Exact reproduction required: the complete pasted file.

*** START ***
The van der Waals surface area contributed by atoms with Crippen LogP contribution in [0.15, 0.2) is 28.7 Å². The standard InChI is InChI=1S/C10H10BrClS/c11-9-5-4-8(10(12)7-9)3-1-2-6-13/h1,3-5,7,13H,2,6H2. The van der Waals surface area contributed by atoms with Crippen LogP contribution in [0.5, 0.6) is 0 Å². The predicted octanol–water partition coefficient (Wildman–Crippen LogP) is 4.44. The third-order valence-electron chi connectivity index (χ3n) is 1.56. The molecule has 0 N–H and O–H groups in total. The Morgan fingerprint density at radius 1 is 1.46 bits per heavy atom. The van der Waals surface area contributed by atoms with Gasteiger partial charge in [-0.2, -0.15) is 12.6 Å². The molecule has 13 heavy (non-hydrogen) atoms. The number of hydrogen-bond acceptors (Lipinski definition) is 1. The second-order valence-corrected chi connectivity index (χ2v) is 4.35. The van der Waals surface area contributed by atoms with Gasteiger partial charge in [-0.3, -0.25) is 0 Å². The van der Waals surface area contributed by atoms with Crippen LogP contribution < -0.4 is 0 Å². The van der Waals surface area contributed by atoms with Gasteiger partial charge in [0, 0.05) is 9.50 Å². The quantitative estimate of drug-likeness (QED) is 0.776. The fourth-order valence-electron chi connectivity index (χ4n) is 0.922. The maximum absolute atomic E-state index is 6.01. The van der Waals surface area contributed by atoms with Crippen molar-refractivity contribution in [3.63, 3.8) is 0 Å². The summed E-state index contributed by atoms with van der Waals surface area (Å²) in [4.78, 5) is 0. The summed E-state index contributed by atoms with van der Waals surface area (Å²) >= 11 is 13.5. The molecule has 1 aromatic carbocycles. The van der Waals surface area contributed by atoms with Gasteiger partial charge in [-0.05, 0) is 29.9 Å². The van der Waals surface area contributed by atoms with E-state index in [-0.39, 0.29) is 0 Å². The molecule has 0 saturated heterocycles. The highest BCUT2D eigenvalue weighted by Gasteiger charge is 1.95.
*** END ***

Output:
The van der Waals surface area contributed by atoms with Crippen LogP contribution in [0.15, 0.2) is 28.7 Å². The standard InChI is InChI=1S/C10H10BrClS/c11-9-5-4-8(10(12)7-9)3-1-2-6-13/h1,3-5,7,13H,2,6H2. The van der Waals surface area contributed by atoms with Crippen LogP contribution in [0.5, 0.6) is 0 Å². The predicted octanol–water partition coefficient (Wildman–Crippen LogP) is 4.44. The third-order valence-electron chi connectivity index (χ3n) is 1.56. The molecule has 0 N–H and O–H groups in total. The Morgan fingerprint density at radius 1 is 1.46 bits per heavy atom. The van der Waals surface area contributed by atoms with Gasteiger partial charge in [-0.2, -0.15) is 12.6 Å². The molecule has 13 heavy (non-hydrogen) atoms. The number of hydrogen-bond acceptors (Lipinski definition) is 1. The second-order valence-corrected chi connectivity index (χ2v) is 4.35. The van der Waals surface area contributed by atoms with Gasteiger partial charge in [-0.3, -0.25) is 0 Å². The van der Waals surface area contributed by atoms with Crippen LogP contribution < -0.4 is 0 Å². The van der Waals surface area contributed by atoms with Gasteiger partial charge in [0, 0.05) is 9.50 Å². The quantitative estimate of drug-likeness (QED) is 0.776. The fourth-order valence-electron chi connectivity index (χ4n) is 0.922. The maximum absolute atomic E-state index is 6.01. The van der Waals surface area contributed by atoms with Crippen molar-refractivity contribution in [3.63, 3.8) is 0 Å². The summed E-state index contributed by atoms with van der Waals surface area (Å²) in [4.78, 5) is 0. The summed E-state index contributed by atoms with van der Waals surface area (Å²) >= 11 is 13.5. The molecule has 1 aromatic carbocycles. The van der Waals surface area contributed by atoms with Gasteiger partial charge in [-0.05, 0) is 29.9 Å². The van der Waals surface area contributed by atoms with E-state index in [-0.39, 0.29) is 0 Å². The molecule has 0 saturated heterocycles. The highest BCUT2D eigenvalue weighted by Gasteiger charge is 1.95.